In the film we watch the road towards Gegard Monastery and the crowd at its entrance. The lens stands on the slope of the mountain, watching the outdoor retailers, the people who are dancing to traditional dances and finally the chachkar, monuments of carved crosses that bear medieval motifs, such as rosettes.
Partially carved from top to bottom on the rocks, on a hillside that leans amphitheatrically, at the entrance of the Azat Valley in Kotayk of Armenia is located the medieval Gegard Monastery, also known in ancient times as the Airivank Monastery (Monastery of the caves).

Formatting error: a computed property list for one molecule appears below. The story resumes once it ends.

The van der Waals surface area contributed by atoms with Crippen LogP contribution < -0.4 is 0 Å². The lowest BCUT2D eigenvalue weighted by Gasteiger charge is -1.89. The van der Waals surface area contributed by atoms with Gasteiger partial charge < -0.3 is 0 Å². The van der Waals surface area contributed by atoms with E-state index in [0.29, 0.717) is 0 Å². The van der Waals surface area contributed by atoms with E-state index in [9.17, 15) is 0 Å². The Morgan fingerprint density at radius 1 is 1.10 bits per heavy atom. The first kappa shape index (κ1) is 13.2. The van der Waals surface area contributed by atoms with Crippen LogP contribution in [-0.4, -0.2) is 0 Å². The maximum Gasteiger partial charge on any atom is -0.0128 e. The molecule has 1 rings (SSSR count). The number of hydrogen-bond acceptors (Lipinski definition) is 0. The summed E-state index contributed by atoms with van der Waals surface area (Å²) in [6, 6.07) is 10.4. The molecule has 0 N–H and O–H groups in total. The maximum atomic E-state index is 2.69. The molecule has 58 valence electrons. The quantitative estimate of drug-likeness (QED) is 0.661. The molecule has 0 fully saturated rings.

It was founded by Gregory the Illuminator in the early of 4th century and was destroyed according to Armenian historians, in 923 by Nasr, regent of an Arabian Caliphate in Armenia.
The main church called Katoghike was built in 1215 by generals Jacar and Ivan of Queen Tamar, and the first carved church was built in 1250 and the rest of the monastic complex in the mid-13th century.
The monastery was famous for its relics, including the spear with which Christ was pierced and the remains of the apostles Andrew and John, that were donated in the 12th century.